Election 2020

'Does It Look Like My Bags are Packed?': Samuel L. Jackson Not Leaving U.S. Over Trump

Samuel L. Jackson speaks during the 2016 Gershwin Prize For Popular Song concert honoring Smokey Robinson at DAR Constitution Hall in Washington, D.C., on Nov. 16, 2016. (Photo by Riccardo Savi/Sipa USA via AP)

WASHINGTON — Academy Award-nominated actor Samuel L. Jackson said he is not leaving the United States now that Donald Trump defeated Hillary Clinton in the presidential election and that his previous threat to move out of the country was not his “personal opinion.”

Before the Gershwin Prize for Popular Song Tribute Concert to Smokey Robinson, Jackson posed for photos and began to leave the press area when he was asked if he is staying in the U.S. or leaving given the presidential election results.

“Does it look like my bags are packed?” Jackson said on Wednesday evening outside of the concert hall.

“I’m reading your Twitter,” this reporter said to Jackson.

“What did my tweet say?” Jackson responded.

“I tweeted that. Just like [Trump] has a Twitter account — I used it,” Jackson said about his tweet that asked people why they are so anxious for him to leave. “I was doing a Jimmy Kimmel skit. I was portraying a magic 8-ball. Do you remember that? Did you see that? So why does everybody think that’s my personal opinion? Nobody attributes those first two questions to my personal opinion, so why do you think that’s my personal opinion?”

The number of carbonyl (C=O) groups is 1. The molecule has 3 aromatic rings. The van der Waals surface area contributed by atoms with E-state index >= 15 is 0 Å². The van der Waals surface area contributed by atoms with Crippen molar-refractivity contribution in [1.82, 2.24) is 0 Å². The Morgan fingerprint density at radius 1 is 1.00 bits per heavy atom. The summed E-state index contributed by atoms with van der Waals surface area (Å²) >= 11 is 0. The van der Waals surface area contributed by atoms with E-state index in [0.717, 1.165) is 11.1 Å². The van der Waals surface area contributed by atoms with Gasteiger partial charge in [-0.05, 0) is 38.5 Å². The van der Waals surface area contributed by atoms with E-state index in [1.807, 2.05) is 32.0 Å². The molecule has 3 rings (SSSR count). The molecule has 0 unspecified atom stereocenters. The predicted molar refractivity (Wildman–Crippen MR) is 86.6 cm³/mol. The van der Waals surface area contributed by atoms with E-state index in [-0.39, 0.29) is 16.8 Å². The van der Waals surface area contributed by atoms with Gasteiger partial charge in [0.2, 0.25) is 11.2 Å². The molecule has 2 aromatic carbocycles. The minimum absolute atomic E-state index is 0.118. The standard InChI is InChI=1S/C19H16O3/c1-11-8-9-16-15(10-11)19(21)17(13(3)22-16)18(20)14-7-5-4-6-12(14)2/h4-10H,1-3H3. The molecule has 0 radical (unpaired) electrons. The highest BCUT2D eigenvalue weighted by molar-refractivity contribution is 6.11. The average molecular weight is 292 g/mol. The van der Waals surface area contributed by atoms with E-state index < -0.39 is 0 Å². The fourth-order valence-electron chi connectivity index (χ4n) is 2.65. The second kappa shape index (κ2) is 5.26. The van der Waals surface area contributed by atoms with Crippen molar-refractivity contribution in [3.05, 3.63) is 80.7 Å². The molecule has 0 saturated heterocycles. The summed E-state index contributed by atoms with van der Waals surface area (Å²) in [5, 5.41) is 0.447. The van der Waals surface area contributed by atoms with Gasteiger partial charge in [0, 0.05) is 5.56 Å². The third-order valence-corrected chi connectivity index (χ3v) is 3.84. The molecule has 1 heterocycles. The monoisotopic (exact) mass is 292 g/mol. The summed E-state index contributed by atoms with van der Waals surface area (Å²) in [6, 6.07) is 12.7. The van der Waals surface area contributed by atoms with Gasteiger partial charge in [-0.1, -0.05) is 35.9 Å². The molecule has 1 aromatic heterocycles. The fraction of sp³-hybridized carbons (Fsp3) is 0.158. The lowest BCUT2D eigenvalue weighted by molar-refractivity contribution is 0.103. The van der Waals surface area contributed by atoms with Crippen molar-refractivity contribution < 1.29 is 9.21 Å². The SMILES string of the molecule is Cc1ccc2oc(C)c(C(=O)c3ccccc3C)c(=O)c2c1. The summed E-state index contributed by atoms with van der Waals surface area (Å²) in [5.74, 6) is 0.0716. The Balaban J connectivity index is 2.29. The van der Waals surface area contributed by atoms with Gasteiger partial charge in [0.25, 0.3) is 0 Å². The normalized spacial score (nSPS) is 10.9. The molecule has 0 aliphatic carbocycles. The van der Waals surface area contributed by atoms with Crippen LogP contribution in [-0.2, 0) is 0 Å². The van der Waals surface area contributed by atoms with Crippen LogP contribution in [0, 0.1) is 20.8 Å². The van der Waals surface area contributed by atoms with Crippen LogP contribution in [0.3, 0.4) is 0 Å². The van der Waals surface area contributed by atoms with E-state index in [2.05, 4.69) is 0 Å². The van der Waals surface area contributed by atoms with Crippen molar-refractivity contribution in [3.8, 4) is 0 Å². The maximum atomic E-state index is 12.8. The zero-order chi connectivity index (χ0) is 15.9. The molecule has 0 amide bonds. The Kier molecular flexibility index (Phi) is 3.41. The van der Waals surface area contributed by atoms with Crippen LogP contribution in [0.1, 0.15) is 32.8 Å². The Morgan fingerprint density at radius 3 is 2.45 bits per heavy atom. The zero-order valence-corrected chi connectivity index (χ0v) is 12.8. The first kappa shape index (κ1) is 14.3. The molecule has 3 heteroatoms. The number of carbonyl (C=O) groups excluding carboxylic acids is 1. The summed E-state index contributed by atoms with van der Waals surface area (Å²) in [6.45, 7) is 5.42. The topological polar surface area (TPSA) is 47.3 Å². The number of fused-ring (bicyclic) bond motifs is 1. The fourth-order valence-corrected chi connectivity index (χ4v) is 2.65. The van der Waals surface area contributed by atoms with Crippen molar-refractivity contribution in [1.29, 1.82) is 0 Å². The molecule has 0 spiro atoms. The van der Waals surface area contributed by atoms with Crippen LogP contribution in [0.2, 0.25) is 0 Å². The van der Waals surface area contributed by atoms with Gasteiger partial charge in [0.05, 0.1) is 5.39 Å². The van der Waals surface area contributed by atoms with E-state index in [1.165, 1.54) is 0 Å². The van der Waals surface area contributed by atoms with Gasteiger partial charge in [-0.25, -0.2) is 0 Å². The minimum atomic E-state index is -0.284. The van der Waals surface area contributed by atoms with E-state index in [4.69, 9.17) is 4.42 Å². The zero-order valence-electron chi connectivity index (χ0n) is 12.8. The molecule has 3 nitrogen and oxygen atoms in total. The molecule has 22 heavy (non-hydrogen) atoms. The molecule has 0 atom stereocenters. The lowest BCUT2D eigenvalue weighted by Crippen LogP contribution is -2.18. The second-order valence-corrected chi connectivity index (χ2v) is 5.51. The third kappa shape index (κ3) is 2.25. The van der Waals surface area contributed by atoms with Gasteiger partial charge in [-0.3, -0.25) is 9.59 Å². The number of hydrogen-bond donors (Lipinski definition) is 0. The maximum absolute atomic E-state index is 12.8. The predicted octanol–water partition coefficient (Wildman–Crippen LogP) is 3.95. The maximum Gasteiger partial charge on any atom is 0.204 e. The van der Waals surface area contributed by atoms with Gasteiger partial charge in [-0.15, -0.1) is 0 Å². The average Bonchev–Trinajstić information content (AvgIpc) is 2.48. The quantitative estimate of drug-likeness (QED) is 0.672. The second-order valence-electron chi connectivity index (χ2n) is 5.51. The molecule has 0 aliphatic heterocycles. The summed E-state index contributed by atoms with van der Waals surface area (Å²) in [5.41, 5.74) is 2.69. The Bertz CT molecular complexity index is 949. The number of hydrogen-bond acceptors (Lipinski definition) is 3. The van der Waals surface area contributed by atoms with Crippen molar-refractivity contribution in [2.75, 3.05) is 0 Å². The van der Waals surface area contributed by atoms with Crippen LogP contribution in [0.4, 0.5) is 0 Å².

Other celebrities including Lena Dunham, Cher and Miley Cyrus said they would move out of the U.S. if Trump won.

Last June before the Republican National Convention, Jackson dismissed Trump as a serious presidential candidate, encouraging the media to stop talking about him and act like he is not running for office. “Well, let’s act like he’s not. Let’s talk about the person who really is running for president,” Jackson said on The View. “He’s just running for popularity. C’mon, just let it go.”

Jackson was the host of the concert for Smokey Robinson, who won this year’s Gershwin Prize for Popular Song from the Library of Congress. The event was pre-recorded in Washington on Wednesday evening. PBS stations will air the concert on Feb. 10, 2017.

“I’m glad to be here celebrating Smokey,” he said. “It’s a great honor.”